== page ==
At a recent HR executive workshop held in Brisbane, diversity was one of four key areas of focus. Does HR have a voice when it comes to diversity? We certainly know it’s on the agenda; however, it is a real challenge to execute a diversity strategy. While overcoming unconscious bias, how do we define diversity and ensure that we understand the business benefits?
Driving diversity in the workplace is no longer a “nice to have;” it’s an economic and business imperative. Every leader needs powerful tools embedded at every decision point to detect, prevent, and eliminate bias in the most critical areas across the entire HCM landscape.
How does diversity relate to digital transformation?
A great study by Oxford Economics offers insights from more than 4000 executives across multiple industries. Companies that are digital leaders value diversity and inclusion and demonstrate the following results:
- 36% of digital leaders are more likely to link financial performance to diversity and inclusion
- 50% of the workforce are women (varies by country)
- 23% more likely to value diversity and inclusion as key to success (demonstrates increased awareness)
- 92% of organisations identify nontraditional labor as key to their future
Detect, prevent, and eliminate bias across your organisation
The major reasons why inequity is so difficult to eliminate is that bias is often unintentional and inequity tends to be a result of many small biases adding up over time.
- According to a McKinsey Global Institute report, $12 trillion could be added to global GDP by 2025 by advancing women’s equality.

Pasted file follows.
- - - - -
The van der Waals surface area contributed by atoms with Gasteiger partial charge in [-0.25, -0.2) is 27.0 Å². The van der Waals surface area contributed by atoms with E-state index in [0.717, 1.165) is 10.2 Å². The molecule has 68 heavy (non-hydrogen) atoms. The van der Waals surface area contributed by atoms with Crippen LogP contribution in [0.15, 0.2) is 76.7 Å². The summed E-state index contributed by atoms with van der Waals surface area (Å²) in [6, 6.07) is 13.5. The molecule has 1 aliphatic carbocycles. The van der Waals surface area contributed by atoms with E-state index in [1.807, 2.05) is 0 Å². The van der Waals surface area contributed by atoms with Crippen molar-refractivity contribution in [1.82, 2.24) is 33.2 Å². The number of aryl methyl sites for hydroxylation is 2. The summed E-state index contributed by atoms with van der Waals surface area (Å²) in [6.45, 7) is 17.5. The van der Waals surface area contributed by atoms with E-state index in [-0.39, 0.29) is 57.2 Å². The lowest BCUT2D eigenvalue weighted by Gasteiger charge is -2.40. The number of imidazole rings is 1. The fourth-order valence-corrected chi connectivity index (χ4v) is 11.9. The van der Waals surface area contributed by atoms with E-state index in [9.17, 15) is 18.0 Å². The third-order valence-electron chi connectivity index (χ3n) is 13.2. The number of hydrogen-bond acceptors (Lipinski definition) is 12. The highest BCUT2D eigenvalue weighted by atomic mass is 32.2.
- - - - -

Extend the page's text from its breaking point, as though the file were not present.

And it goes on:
- McKinsey research also shows that companies in the top quartile for gender diversity are 15% more likely to have financial returns above their national industry peers.
- According to Oxford Economics Leaders 2020 research, organisations reporting higher revenue and profitability growth are more likely to say diversity has a positive impact on financial performance, and that leadership recognises its value in leading digital transformation.
More than just analytics are needed, however. Analytics are important to know the current state—what’s working and what isn’t—but analytics alone won’t move the needle.
It doesn’t shift a culture. Your workforce needs tools that enable a new way of working. They need the best of machine learning and best-practice capabilities to proactively detect and prevent bias during the organisational decision-making processes in six key areas:
- Who applies
- Who we hire
- How we manage
- Who we develop
- Who we reward
- Who we promote
Align your recruitment strategy with diversity, consider different ways to write your job ads to attract diversity to your organisation, and seek endorsement from your executive team…“walk the talk.”
Diversity and inclusion are critical to competitiveness in a market characterized by increased competition and a shortage of skilled labor in many roles.
Diversity is a key strategic pillar for SAP. In an upcoming webinar with SAP SuccessFactors, we will share some of SAP’s global and local diversity initiatives and the learnings along the way. Register for the upcoming webinar with SAP SuccessFactors on 2nd November.